Cumulative mortality until d 12 of the experiment, among the treated and negative control groups was analyzed by analysis of variance (ANOVA, α = 0.05). Multiple comparisons were used to determine significant differences between means of infected and citroline negative control locusts at P < 0.05 (Tukey test). All data from food consumption and feces production between infected and citroline negative control locusts were analyses by a t-test (α = 0.05) for each day until d 7. Since there was no difference in food consumption and feces production between both negative controls (citroline and Tween 80), Tween 80 was excluded from the statistical analysis.
The cumulative percent mortality of S. piceifrons inoculated with fungal conidia reached 97.5 ± 2.5% at d 12. Significant differences (P < 0.01) in mortality were observed between the treated and control groups since d 6 and thereafter until d 12 of the experiment (data not shown). Mortality did not exceed 10% in either control group throughout the 12 d of the experiment.
The result of food consumption in milligrams of dry weight/insect between the treated and citroline control groups is shown in Table 1. A significant (P < 0.05) reduction in food consumption was observed between treated and citroline control groups from d 4 to 7, although a reduction was evident by d 3 (P = 0.07). During the first 24 h of the experiment, food intake was low in both groups; 67.9% lower than the second day. After 7 d, on a per insect basis food consumption was reduced by 82.24%.
Table 2 presents the result of feces production in milligrams of dry weight/insect between the treated and citroline control groups. A significant (P < 0.05) reduction of feces production was observed between the treated and citroline control groups at d 3. The mean feces production from the control group was 64.01 mg, and during the first 24 h of the experiment, the mean of both groups was 51.62 mg. After 7 d, on a per insect basis, feces production was reduced by 76.45%.
This study provides further evidence that infection by M. a. acridum causes a significant reduction in S. piceifrons feeding by both direct (food consumption) and indirect (feces production) evaluation. Feces production showed a significant reduction (d 3), 24 h before food consumption (d 4). During the first 24 h before insect treatment, food consumption was very low, probably due to stress induced in locusts during manipulation, as already noted by Moore et al. (1992) in S. gregaria.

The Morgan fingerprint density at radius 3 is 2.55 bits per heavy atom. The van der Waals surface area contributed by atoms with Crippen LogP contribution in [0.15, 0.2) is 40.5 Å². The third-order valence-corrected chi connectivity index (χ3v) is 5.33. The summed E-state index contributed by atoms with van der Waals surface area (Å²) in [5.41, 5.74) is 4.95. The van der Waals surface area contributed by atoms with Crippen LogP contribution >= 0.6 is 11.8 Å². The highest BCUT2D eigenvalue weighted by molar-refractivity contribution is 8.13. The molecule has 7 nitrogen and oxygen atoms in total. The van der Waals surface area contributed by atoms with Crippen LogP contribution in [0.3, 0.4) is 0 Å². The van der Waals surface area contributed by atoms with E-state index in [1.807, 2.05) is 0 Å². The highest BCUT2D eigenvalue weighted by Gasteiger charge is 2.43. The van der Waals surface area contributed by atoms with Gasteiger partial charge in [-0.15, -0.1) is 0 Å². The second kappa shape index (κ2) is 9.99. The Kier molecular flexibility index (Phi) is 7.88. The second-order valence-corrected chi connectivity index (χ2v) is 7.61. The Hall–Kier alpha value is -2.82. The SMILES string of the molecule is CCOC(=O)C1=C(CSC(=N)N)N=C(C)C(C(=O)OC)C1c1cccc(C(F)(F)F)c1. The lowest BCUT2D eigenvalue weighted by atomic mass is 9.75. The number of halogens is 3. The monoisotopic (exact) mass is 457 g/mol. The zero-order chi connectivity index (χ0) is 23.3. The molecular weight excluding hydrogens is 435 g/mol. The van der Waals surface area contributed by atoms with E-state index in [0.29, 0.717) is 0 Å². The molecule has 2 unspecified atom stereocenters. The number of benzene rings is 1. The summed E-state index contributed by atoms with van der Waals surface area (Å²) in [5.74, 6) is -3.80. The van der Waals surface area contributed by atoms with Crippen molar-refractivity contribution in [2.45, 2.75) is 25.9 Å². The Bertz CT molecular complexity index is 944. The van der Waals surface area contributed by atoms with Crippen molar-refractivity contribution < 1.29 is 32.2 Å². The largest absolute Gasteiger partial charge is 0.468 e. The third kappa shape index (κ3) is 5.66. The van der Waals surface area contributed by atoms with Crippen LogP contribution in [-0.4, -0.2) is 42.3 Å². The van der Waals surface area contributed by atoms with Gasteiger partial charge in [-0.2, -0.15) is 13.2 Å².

The observed effect on food consumption and feces production at d 3 and 4 after infection agrees with findings by Moore et al. (1992). They noted a reduction in the desert locust feeding 24 h after application of 8 × 105 conidia/insect of M. a. acridum, and at d 3 with 8 × 104 conidia/insect. The effect on feeding, movement, and flying abilities of the locust is related to the development and colonization of the fungus, rather than toxin production (Freimoser et al. 2003). Seyoum et al. (1994) observed flight impairment in the desert locust, S. gregaria, after 3-4 d of M. a. acridum infection, and attributed it to a reduced availability of metabolizable fuel and physical damage to muscles and nerves caused by fungal colonization. In practical terms, the observed feeding reduction in our study would reflect a non-significant pest very early after Metarhizium infection.
This study was financed by grant G-31451-B of Consejo Nacional de Ciencia y Tecnología (CONACYT) of Mexico. We also thank Dr. Julio Bernal (Texas A&M University) for the review of the manuscript, and Mrs. Ingrid Masher for editorial assistance.
This study examined the effects of Mexican strain (MaPL40) Metarhizium anisopliae var. acridum on feeding and fecal production of adult Central American locusts, Schistocerca piceifrons ssp. piceifrons. Locusts infected with 6 × 104 M. anisopliae conidia per insect showed 97.5% mortality in contrast to 13% in negative control locusts after 12 d of the infection. A significant (P < 0.01) reduction in feeding was observed, as indicated by Cynodon dactylon leaf consumption and feces production at 4 and 3 d, respectively. The data reflect a non-significant pest very early after Metarhizium infection.
Mean food consumption in milligrams of dry weight by Schistocerca piceifrons treated with 6 × 104 conidia of M. anisopliae var. acridum and citroline negative control locusts over a 7-d period.
Mean feces production in milligrams of dry weight by Schistocerca piceifrons treated with 6 × 104 conidia of M. anisopliae var. acridum and citroline negative control locusts during 7 d.